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Sarah Lozanova headshot

Samsung to Sell High-end Refurbished Cell Phones

By Sarah Lozanova


Wouldn't it be great to own a Galaxy S or Galaxy Note 7 with a much lower price tag and environmental impact? According to Reuters, Samsung is planning to launch a program that will refurbish premium smartphones, offering refurbished versions for a lower cost.

Worldwide smartphone sales have been fairly flat recently in Q2 2016 with vendors shipping 343 million smartphone, yet Samsung has gained some market share due to popular products like the Galaxy S7 and Galaxy S7 Edge. "We continue to see a number of changing dynamics in the smartphone market and many vendors are readjusting their business strategy and portfolio to take advantage of these market movements," said Ryan Reith, program vice president with IDC's Worldwide Quarterly Mobile Device Trackers.

For smartphone manufacturers to stay competitive in this market, innovative companies will have to either increase market share or boost profits. By offering refurbished cell phones, Samsung may be able to accomplish both and presumably maintain healthy margins in the process.

Selling the same cell phone twice seems like an ingenious way to increase profitability. Apple sells refurbished iPhones in many markets and the iPhone resells for approximately 69 percent of its original value after one year of use.

Most of the smartphones sold in Samsung's refurbished cell phone program will come from the one-year upgrade program, for people with the interest and means to own the latest devices. Although some of Samsung's recent smartphones have been very popular, they do come at a high price. The Galaxy Note 7 for example starts around $850, making it unattainable to many especially in emerging markets such as India where the average smartphone retails for under $90.Selling refurbished smartphones may be a way for Samsung to stay competitive even with lower-cost manufacturers using its flagship devices.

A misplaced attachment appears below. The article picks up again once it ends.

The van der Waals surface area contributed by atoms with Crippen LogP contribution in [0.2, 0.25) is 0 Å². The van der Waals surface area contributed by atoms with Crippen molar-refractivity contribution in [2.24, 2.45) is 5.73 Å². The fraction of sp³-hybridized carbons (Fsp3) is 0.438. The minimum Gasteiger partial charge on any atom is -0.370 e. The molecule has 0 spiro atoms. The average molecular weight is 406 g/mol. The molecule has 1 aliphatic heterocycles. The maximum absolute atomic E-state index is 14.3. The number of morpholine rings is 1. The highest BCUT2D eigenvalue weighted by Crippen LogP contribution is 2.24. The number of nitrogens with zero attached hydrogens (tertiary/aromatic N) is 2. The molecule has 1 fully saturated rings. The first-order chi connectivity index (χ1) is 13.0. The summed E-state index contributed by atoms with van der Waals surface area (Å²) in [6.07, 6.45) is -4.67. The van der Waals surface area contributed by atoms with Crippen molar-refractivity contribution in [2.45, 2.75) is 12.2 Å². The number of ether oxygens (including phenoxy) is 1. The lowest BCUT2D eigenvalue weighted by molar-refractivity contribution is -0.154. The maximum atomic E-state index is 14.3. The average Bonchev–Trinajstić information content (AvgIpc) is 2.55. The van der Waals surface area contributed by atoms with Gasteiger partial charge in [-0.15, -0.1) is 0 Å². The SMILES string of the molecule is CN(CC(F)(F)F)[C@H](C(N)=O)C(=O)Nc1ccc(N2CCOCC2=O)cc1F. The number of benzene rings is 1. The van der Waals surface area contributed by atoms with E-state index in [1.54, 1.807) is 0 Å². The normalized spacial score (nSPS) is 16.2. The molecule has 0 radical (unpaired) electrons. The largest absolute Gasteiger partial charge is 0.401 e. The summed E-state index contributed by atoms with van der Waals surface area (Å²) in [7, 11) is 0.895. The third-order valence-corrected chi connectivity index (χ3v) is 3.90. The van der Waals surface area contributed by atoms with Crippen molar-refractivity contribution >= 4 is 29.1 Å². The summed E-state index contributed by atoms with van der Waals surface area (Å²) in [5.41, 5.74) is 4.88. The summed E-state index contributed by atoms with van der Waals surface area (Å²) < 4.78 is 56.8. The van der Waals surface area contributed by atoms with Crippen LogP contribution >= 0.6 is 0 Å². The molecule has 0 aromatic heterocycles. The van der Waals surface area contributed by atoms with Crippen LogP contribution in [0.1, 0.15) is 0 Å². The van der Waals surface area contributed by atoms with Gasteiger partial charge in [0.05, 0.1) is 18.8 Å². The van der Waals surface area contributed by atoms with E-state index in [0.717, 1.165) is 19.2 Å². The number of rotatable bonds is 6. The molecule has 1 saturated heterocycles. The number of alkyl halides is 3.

"Outside of Samsung's Galaxy S7 flagship, a majority of vendors, including Apple, have found success with more affordable models compared to their flagship handsets," said Anthony Scarsella, research manager for Mobile Phones. "As smartphone prices continue to drop and competition escalates at the high-end, vendors will need to continue to push 'flagship-type' devices at affordable price points to encourage upgrading on a more frequent basis." Offering refurbished phones seems like an easy way to achieve this.

Although manufacturers may wish to have shorter replacement cycles to boost sales of new devices with consumers frequently upgrading their smartphones, longer cycles are more sustainable. Manufacturing smartphones accounts for a significant amount of greenhouse gases, although operating them does as well. Smartphones can also avoid the need for other separate devices, such a mp3 players and cameras when users are upgrading from models with fewer features.

Refurbishing smartphones could be relatively inexpensive for Samsung. Refurbished phones will commonly come with a new battery or casing, yet they may open up new markets for its high-end products after one year of use. It might create a dip in sales for Samsung's mid-priced offerings, but it also gives consumers more attractive options overall.

Image credit: Kārlis Dambrāns, Flickr


Sarah Lozanova headshot

Sarah Lozanova is an environmental journalist and copywriter and has worked as a consultant to help large corporations become more sustainable. She is the author of Humane Home: Easy Steps for Sustainable & Green Living, and her renewable energy experience includes residential and commercial solar energy installations. She teaches green business classes to graduate students at Unity College and holds an MBA in sustainable management from the Presidio Graduate School.

Read more stories by Sarah Lozanova